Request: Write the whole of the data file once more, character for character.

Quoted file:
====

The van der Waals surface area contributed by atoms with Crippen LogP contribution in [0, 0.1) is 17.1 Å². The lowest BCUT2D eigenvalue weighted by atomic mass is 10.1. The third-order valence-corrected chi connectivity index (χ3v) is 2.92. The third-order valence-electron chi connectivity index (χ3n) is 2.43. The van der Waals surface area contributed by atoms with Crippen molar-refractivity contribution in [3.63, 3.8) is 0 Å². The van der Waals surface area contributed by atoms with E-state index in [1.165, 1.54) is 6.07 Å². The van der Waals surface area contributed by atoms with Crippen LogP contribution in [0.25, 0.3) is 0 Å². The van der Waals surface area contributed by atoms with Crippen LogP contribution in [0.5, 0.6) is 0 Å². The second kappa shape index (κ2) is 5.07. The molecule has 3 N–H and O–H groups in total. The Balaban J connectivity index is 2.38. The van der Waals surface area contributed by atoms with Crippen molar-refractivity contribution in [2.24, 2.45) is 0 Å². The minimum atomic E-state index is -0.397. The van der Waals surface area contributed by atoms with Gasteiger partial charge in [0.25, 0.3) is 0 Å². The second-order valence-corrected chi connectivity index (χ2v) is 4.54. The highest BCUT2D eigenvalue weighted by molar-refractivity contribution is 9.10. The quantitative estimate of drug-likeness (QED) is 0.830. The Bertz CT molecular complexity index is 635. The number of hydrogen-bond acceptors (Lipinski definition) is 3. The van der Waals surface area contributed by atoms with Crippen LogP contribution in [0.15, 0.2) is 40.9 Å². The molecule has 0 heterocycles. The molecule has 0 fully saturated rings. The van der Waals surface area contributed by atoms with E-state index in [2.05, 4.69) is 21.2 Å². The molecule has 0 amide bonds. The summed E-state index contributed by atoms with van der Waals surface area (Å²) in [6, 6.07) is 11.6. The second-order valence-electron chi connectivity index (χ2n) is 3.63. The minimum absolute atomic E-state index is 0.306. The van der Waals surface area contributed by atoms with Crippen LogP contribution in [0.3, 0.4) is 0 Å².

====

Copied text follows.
The van der Waals surface area contributed by atoms with Crippen LogP contribution in [0, 0.1) is 17.1 Å². The lowest BCUT2D eigenvalue weighted by atomic mass is 10.1. The third-order valence-corrected chi connectivity index (χ3v) is 2.92. The third-order valence-electron chi connectivity index (χ3n) is 2.43. The van der Waals surface area contributed by atoms with Crippen molar-refractivity contribution in [3.63, 3.8) is 0 Å². The van der Waals surface area contributed by atoms with E-state index in [1.165, 1.54) is 6.07 Å². The van der Waals surface area contributed by atoms with Crippen LogP contribution in [0.25, 0.3) is 0 Å². The van der Waals surface area contributed by atoms with Crippen LogP contribution in [0.5, 0.6) is 0 Å². The second kappa shape index (κ2) is 5.07. The molecule has 3 N–H and O–H groups in total. The Balaban J connectivity index is 2.38. The van der Waals surface area contributed by atoms with Crippen molar-refractivity contribution in [2.24, 2.45) is 0 Å². The minimum atomic E-state index is -0.397. The van der Waals surface area contributed by atoms with Gasteiger partial charge in [0.25, 0.3) is 0 Å². The second-order valence-corrected chi connectivity index (χ2v) is 4.54. The highest BCUT2D eigenvalue weighted by molar-refractivity contribution is 9.10. The quantitative estimate of drug-likeness (QED) is 0.830. The Bertz CT molecular complexity index is 635. The number of hydrogen-bond acceptors (Lipinski definition) is 3. The van der Waals surface area contributed by atoms with Crippen LogP contribution in [0.15, 0.2) is 40.9 Å². The molecule has 0 heterocycles. The molecule has 0 fully saturated rings. The van der Waals surface area contributed by atoms with E-state index in [2.05, 4.69) is 21.2 Å². The molecule has 0 amide bonds. The summed E-state index contributed by atoms with van der Waals surface area (Å²) in [6, 6.07) is 11.6. The second-order valence-electron chi connectivity index (χ2n) is 3.63. The minimum absolute atomic E-state index is 0.306. The van der Waals surface area contributed by atoms with Crippen LogP contribution in [0.3, 0.4) is 0 Å².